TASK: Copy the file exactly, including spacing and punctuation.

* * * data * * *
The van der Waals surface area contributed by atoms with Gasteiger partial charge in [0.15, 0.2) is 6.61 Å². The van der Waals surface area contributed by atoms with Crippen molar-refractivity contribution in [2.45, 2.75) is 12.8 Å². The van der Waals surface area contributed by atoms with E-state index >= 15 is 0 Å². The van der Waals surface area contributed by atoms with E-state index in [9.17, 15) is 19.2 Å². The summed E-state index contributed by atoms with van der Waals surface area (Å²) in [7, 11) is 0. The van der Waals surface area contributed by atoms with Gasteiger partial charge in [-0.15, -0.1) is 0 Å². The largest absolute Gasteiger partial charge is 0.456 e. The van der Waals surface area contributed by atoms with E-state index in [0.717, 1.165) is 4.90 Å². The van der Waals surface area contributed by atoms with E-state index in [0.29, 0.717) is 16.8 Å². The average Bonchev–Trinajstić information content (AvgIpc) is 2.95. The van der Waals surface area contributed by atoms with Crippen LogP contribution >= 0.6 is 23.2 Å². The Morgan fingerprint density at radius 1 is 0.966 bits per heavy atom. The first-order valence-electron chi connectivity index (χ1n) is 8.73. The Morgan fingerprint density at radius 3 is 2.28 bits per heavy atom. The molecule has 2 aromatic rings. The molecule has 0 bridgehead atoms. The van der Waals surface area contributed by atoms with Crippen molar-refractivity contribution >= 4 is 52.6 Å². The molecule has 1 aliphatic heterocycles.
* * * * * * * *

The van der Waals surface area contributed by atoms with Gasteiger partial charge in [0.15, 0.2) is 6.61 Å². The van der Waals surface area contributed by atoms with Crippen molar-refractivity contribution in [2.45, 2.75) is 12.8 Å². The van der Waals surface area contributed by atoms with E-state index >= 15 is 0 Å². The van der Waals surface area contributed by atoms with E-state index in [9.17, 15) is 19.2 Å². The summed E-state index contributed by atoms with van der Waals surface area (Å²) in [7, 11) is 0. The van der Waals surface area contributed by atoms with Gasteiger partial charge in [-0.15, -0.1) is 0 Å². The largest absolute Gasteiger partial charge is 0.456 e. The van der Waals surface area contributed by atoms with E-state index in [0.717, 1.165) is 4.90 Å². The van der Waals surface area contributed by atoms with E-state index in [0.29, 0.717) is 16.8 Å². The average Bonchev–Trinajstić information content (AvgIpc) is 2.95. The van der Waals surface area contributed by atoms with Crippen LogP contribution >= 0.6 is 23.2 Å². The Morgan fingerprint density at radius 1 is 0.966 bits per heavy atom. The first-order valence-electron chi connectivity index (χ1n) is 8.73. The Morgan fingerprint density at radius 3 is 2.28 bits per heavy atom. The molecule has 2 aromatic rings. The molecule has 0 bridgehead atoms. The van der Waals surface area contributed by atoms with Crippen molar-refractivity contribution >= 4 is 52.6 Å². The molecule has 1 aliphatic heterocycles.